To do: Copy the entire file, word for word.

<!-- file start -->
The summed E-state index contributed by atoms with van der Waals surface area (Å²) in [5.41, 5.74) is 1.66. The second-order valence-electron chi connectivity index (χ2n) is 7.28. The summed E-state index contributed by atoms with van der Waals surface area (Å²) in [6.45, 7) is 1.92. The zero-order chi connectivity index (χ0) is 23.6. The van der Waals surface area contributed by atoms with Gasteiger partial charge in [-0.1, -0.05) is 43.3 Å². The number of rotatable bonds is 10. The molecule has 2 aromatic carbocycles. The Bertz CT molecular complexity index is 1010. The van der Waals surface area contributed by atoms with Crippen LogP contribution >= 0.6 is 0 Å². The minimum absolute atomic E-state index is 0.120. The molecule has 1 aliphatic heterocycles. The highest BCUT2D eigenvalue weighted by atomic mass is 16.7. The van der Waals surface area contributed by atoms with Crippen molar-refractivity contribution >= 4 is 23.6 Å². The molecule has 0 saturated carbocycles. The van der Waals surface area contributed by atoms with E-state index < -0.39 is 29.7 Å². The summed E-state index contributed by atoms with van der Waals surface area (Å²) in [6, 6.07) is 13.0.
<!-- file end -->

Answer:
The summed E-state index contributed by atoms with van der Waals surface area (Å²) in [5.41, 5.74) is 1.66. The second-order valence-electron chi connectivity index (χ2n) is 7.28. The summed E-state index contributed by atoms with van der Waals surface area (Å²) in [6.45, 7) is 1.92. The zero-order chi connectivity index (χ0) is 23.6. The van der Waals surface area contributed by atoms with Gasteiger partial charge in [-0.1, -0.05) is 43.3 Å². The number of rotatable bonds is 10. The molecule has 2 aromatic carbocycles. The Bertz CT molecular complexity index is 1010. The van der Waals surface area contributed by atoms with Crippen LogP contribution >= 0.6 is 0 Å². The minimum absolute atomic E-state index is 0.120. The molecule has 1 aliphatic heterocycles. The highest BCUT2D eigenvalue weighted by atomic mass is 16.7. The van der Waals surface area contributed by atoms with Crippen molar-refractivity contribution >= 4 is 23.6 Å². The molecule has 0 saturated carbocycles. The van der Waals surface area contributed by atoms with E-state index < -0.39 is 29.7 Å². The summed E-state index contributed by atoms with van der Waals surface area (Å²) in [6, 6.07) is 13.0.